Food and drink makers cut prices for first time in three years
By David Wood | 18th July 2023
UK food and drink manufacturers cut prices for the first time in more than three years in June, passing lower production costs down the supply chain.
The 'factory gate' prices paid by the likes of wholesalers and retailers fell from the previous month for the first time since February 2020, according to the Lloyds Bank UK Sector Tracker.
Britain's food and drink manufacturing sector posted a reading of 49.4 on the tracker's measure of output charges last month, down from 60 in May, where a reading below 50 indicates price reductions, reported the This Is Money website..
Food manufacturers were one of the few sectors to lower their selling prices due to improvements in the supply chain last month
The fall in factory gate prices came as food and drink producers enjoyed a second consecutive month of lower input costs, while a further drop in global food commodity prices has also helped.
The Food and Agriculture Organization's (FAO) price index, which tracks the most traded food commodities around the world such as cereals, dairy and vegetable oils, fell further to 122.3 points in June, having hit its lowest level in two years in May.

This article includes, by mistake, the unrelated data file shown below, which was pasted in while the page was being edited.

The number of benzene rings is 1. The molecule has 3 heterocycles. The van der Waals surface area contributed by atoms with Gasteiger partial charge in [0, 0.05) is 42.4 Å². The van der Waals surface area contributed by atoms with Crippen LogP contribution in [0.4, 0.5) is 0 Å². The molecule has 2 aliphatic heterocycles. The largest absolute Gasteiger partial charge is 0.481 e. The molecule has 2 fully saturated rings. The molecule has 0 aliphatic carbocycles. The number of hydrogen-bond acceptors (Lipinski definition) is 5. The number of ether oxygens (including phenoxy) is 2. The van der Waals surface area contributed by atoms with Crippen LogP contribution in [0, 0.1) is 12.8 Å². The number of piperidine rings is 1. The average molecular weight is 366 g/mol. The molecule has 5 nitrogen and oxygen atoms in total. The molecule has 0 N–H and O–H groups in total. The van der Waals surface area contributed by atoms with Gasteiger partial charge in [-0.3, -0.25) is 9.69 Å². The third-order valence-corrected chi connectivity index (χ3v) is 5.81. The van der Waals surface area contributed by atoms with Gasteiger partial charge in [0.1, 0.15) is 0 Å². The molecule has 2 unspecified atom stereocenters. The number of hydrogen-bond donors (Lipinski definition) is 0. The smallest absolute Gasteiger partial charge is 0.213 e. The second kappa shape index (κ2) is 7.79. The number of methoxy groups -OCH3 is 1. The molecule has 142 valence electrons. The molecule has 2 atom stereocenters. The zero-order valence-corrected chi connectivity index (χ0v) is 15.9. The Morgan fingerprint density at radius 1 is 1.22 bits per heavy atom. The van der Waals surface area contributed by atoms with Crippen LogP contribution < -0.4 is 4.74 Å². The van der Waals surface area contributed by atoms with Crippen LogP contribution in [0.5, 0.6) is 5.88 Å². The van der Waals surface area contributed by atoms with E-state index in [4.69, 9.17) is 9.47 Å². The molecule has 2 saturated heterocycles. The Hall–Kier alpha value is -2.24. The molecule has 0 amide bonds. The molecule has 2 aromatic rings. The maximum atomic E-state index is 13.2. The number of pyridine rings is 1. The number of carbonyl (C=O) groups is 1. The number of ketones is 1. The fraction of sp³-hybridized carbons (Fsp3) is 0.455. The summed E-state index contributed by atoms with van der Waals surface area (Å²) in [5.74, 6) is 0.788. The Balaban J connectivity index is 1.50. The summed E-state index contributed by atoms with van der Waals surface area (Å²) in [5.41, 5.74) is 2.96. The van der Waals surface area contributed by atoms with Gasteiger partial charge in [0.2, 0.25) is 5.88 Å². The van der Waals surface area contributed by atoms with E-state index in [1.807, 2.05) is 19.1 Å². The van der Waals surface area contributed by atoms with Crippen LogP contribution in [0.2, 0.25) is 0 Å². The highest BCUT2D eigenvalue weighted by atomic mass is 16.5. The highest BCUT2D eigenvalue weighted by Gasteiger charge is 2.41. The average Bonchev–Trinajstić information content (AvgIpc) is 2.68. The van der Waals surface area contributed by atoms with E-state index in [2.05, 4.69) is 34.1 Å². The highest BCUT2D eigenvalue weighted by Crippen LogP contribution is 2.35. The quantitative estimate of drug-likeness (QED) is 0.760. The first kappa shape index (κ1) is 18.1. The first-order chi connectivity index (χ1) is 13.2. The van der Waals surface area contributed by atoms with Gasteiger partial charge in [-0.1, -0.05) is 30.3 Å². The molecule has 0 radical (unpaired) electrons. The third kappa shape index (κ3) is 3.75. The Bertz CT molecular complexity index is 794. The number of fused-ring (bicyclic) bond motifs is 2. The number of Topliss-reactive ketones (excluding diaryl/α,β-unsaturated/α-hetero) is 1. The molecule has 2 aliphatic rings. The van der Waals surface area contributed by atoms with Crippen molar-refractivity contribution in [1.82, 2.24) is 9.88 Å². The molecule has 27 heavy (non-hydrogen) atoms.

Food prices have been rising sharply in the past two years, with some household favourites having almost tripled in price.
The fall in factory gate prices offers some optimism about the rising cost of living, but demand could keep inflation 'sticky', according to Lloyds Bank.
Manufacturers of food and drink reported falls in input costs and were one of the few sectors to also lower their selling prices due to improvements in the supply chain.
Chemicals manufacturers and automobile and auto parts producers also cut their prices in June. Overall, six sectors saw a decrease in input costs.
However, the number of businesses that mentioned raising prices due to strong demand increased in June.
This was particularly the case across the services sector, where the number of firms reporting raising prices due to strong demand was more than 4.5 times relative to the long-run average.
Nikesh Sawjani, senior UK economist at Lloyds Bank, said: "June's data shows that more and more sectors are seeing moderations in cost pressures, which could - if sustained - carry through to falls in prices charged to customers.
'However, any benefit this has in terms of future inflation trends could be cancelled out by what is clearly still strong demand in some areas of the economy, which could lead to inflation being "stickier" than hoped."
Copyright 2023 Moose Partnership Ltd. All rights reserved. Reproduction of any content is strictly forbidden without prior permission.